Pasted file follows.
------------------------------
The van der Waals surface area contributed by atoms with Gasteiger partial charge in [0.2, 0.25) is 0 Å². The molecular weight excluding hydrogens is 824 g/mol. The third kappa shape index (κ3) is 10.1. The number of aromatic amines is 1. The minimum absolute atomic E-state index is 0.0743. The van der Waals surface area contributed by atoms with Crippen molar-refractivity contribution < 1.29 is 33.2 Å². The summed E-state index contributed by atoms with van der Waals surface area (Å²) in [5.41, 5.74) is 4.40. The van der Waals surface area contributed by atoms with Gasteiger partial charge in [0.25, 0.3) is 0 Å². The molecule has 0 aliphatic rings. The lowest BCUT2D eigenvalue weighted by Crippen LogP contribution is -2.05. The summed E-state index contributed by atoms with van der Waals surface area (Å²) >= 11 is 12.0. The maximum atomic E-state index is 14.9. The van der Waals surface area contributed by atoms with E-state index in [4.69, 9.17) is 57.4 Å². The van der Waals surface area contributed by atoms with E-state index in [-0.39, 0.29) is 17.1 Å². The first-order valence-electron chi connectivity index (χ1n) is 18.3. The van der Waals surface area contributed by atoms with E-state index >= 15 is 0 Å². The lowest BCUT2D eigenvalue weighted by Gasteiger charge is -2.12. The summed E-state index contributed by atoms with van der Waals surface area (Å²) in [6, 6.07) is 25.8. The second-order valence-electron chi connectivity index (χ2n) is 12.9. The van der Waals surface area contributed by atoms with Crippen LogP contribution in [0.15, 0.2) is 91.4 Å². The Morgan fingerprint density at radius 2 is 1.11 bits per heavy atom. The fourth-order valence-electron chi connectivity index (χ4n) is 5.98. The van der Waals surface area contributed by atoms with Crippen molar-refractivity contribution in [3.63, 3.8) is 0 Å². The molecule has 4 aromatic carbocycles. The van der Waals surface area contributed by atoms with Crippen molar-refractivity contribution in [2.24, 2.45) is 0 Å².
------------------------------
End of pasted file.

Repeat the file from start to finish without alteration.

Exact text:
The van der Waals surface area contributed by atoms with Gasteiger partial charge in [0.2, 0.25) is 0 Å². The molecular weight excluding hydrogens is 824 g/mol. The third kappa shape index (κ3) is 10.1. The number of aromatic amines is 1. The minimum absolute atomic E-state index is 0.0743. The van der Waals surface area contributed by atoms with Crippen molar-refractivity contribution < 1.29 is 33.2 Å². The summed E-state index contributed by atoms with van der Waals surface area (Å²) in [5.41, 5.74) is 4.40. The van der Waals surface area contributed by atoms with Gasteiger partial charge in [0.25, 0.3) is 0 Å². The molecule has 0 aliphatic rings. The lowest BCUT2D eigenvalue weighted by Crippen LogP contribution is -2.05. The summed E-state index contributed by atoms with van der Waals surface area (Å²) >= 11 is 12.0. The maximum atomic E-state index is 14.9. The van der Waals surface area contributed by atoms with E-state index in [4.69, 9.17) is 57.4 Å². The van der Waals surface area contributed by atoms with E-state index in [-0.39, 0.29) is 17.1 Å². The first-order valence-electron chi connectivity index (χ1n) is 18.3. The van der Waals surface area contributed by atoms with E-state index >= 15 is 0 Å². The lowest BCUT2D eigenvalue weighted by Gasteiger charge is -2.12. The summed E-state index contributed by atoms with van der Waals surface area (Å²) in [6, 6.07) is 25.8. The second-order valence-electron chi connectivity index (χ2n) is 12.9. The van der Waals surface area contributed by atoms with Crippen LogP contribution in [0.15, 0.2) is 91.4 Å². The Morgan fingerprint density at radius 2 is 1.11 bits per heavy atom. The fourth-order valence-electron chi connectivity index (χ4n) is 5.98. The van der Waals surface area contributed by atoms with Crippen molar-refractivity contribution in [3.63, 3.8) is 0 Å². The molecule has 4 aromatic carbocycles. The van der Waals surface area contributed by atoms with Crippen molar-refractivity contribution in [2.24, 2.45) is 0 Å².